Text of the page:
Anadolu Agency – Andrzej Kobuszewski wanders over a bridge from one side of his sleepy town to the other. The fish have now gone, he says with a smile. The sun beats down on the bucolic scene, as if from a dreamy 19th century watercolor.
Clutching his beer bottle empties to his chest, Andrzej says the dead fish just floated into town one day.
“They just appeared, as if from nowhere, like an omen,” he says. “Then they left.”
The authorities in the Polish town of Krosno Odrzanskie, about 10 kilometers (6.2 miles) from the German border, apparently came in early one morning and cleared the masses of rotting fish away.
“They probably burned it,” Andrzej says.
The search for Poland’s dead fish is clearly not going to be as simple as we had expected, 51 kilometers downstream through a landscape sprinkled with farm animals and Prussian churches, forests and swampland to the Polish border town of Slubice, where a bridge separates EU neighbors Poland and Germany.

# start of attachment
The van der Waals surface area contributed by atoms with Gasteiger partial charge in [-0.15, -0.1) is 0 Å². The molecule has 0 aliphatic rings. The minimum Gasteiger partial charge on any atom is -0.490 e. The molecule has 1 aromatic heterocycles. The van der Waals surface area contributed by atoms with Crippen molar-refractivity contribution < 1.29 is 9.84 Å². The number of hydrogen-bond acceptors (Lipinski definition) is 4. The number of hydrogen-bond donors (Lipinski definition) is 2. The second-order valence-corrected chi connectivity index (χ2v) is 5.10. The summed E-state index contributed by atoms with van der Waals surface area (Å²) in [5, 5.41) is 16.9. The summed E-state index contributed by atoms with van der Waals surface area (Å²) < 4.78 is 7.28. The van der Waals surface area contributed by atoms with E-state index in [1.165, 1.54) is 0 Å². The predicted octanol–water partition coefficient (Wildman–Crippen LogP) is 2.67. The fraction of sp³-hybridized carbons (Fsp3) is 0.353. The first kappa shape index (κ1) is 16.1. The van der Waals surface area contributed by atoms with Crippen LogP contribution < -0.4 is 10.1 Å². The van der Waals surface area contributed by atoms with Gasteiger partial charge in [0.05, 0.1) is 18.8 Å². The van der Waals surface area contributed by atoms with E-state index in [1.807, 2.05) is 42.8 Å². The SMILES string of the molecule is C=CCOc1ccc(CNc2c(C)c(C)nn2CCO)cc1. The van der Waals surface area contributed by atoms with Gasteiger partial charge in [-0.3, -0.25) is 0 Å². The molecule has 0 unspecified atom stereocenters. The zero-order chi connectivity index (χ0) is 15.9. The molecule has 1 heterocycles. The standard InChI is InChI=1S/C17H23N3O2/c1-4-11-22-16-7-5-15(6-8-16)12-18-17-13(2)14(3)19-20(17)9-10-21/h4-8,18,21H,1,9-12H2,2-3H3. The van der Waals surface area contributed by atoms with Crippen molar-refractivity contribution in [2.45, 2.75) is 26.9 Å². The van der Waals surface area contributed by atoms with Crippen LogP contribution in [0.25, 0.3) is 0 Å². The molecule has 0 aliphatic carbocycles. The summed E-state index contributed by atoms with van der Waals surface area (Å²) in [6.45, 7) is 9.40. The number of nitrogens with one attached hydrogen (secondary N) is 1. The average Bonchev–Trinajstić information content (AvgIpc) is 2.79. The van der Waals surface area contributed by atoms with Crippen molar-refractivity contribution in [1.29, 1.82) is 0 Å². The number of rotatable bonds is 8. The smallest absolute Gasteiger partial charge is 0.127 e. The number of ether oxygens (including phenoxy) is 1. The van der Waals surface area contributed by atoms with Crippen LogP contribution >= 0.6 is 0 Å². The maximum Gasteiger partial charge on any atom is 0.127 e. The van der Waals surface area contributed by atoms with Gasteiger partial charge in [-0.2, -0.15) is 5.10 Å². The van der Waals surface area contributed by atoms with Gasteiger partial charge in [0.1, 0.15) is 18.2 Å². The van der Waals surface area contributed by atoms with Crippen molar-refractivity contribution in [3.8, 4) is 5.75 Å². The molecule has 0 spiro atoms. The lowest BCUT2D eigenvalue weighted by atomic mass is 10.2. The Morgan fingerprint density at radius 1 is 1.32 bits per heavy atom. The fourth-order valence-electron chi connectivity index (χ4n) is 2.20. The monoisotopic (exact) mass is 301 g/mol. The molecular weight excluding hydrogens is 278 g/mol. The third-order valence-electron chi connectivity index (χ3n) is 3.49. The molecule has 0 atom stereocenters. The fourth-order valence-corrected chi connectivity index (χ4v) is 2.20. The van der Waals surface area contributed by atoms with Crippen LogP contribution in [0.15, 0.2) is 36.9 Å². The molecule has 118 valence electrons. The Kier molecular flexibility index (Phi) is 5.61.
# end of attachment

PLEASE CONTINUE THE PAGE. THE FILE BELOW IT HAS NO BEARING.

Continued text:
On the Polish side of the border overlooking the river, there are no fish to be seen. In fact, there is not much water in the river, the drought taking its toll.
The radio says that parts of the river are already cleared of dead fish.
I ask the local pizza parlor what happened to all the dead fish. “Is that a new restaurant?” she laughs. But I am not sure she is joking.
On the Frankfurt-on-Oder side of the bridge, German police sit in a baking hot police van. “We heard about some fish, but we don’t know much about it,” one of them says when asked.
“You’d better ask the Polish side.”